You are here

Collections Cameo, April 2017

American Kennel Club Registration for Breezy Paddy, 1937

By Abigail Toohey, LFC '17, Leslie T. Chapman Museum Intern 

When it was a country estate and gentleman farm owned by the A. Watson and Elsa Armour family, Elawa Farm housed an assortment of animals including cattle, chickens, dogs, and horses. This dog kennel registration certificate from 1937 indicates that the Armour family valued man’s best friend, and bred various animals.

In 1884, the American Kennel Club was established in New York City by a group of well-known sportsmen. From its founding it has become the world’s largest purebred canine registry, recognizing over 200 different breeds. The Club continues to advance the maintenance of purebreds and allow owners and breeders alike to register their dogs. It has reached national legislative attention for its work in protecting commercial breeders and promoting responsible pet ownership. Moreover, it hosts many of the most supreme dog shows and competitions across the United States each year which are widely attended.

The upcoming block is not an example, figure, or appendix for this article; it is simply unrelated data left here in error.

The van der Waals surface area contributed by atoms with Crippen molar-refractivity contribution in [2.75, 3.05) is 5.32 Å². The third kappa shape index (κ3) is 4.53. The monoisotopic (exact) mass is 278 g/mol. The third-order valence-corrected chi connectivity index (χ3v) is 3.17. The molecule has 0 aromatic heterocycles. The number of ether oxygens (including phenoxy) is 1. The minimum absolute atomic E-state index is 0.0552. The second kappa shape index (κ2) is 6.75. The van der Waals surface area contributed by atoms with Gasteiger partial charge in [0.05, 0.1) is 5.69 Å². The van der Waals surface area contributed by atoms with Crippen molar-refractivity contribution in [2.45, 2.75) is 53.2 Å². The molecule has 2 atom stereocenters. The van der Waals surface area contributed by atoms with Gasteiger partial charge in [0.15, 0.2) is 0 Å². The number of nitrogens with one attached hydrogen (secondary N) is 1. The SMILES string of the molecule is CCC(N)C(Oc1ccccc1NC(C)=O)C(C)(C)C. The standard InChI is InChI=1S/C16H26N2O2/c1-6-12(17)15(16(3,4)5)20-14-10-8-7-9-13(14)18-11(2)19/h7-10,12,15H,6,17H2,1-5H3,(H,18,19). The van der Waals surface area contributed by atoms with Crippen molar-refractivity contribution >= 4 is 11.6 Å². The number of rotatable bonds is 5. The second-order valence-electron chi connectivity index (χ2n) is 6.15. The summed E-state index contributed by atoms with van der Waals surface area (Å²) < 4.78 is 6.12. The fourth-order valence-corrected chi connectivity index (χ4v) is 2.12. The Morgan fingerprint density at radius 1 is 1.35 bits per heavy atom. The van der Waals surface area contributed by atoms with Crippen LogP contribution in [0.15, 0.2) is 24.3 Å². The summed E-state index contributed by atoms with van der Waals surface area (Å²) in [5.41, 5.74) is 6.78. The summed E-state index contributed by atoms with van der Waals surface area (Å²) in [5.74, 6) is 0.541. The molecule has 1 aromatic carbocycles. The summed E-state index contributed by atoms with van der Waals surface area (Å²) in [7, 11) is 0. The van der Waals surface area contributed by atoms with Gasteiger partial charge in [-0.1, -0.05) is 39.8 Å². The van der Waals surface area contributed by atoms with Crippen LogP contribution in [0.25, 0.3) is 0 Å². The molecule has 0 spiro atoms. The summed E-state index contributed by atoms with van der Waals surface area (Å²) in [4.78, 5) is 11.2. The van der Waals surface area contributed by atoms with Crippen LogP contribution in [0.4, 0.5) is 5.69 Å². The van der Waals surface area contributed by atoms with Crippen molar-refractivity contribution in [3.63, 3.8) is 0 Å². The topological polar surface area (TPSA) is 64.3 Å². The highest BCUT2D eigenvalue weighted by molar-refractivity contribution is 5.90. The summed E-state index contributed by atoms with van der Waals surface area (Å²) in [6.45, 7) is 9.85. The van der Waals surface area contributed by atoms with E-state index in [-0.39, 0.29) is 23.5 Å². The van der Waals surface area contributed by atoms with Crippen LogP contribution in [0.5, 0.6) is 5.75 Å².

In order to acquire a studbook from the American Kennel Club— also known as a breed registry— the owner must give a complete record of the animal’s pedigree. This includes the dog’s parents, litter, and any other lineage details known. As noted on this certificate, Watson Armour provided his Irish terrier’s birthdate, breeder, and color. Additionally, the dog’s father was noted, Slemish Splendid, a dog that was especially well-known for winning “best-in-show” at multiple Chicago shows. Additionally, the American Kennel Club must be informed of the dog’s death and if there is a transfer of ownership, the new owner must complete a form of his or her acquirement. These requirements demonstrate the Club’s selectiveness.  

While the Armours may have had multiple breeds on the Farm, a notecard (see right) from the same time period demonstrates that they paid particular attention to their Irish terriers. The breed is an ideal family dog; active, social, and relatively easily trained. A typical male stands at about eighteen inches tall and weighs between thirty to thirty-five pounds.

 

 

 

 

 

 

 

In a 1937 issue of the Lake Forester, an advertisement by Charles B. Armour, the sixteen-year-old son of A. Watson Armour, claims that they are “excellent companions for children because of fine natures, alert watch dogs.” Considering that the family did show their terriers, it is no surprise that the members were specific in noting the best characteristics for an Irish terrier when breeding including straight shoulders and high set tails. The same card mentioned particular dogs from their kennel that fit these characteristics and drawing examples.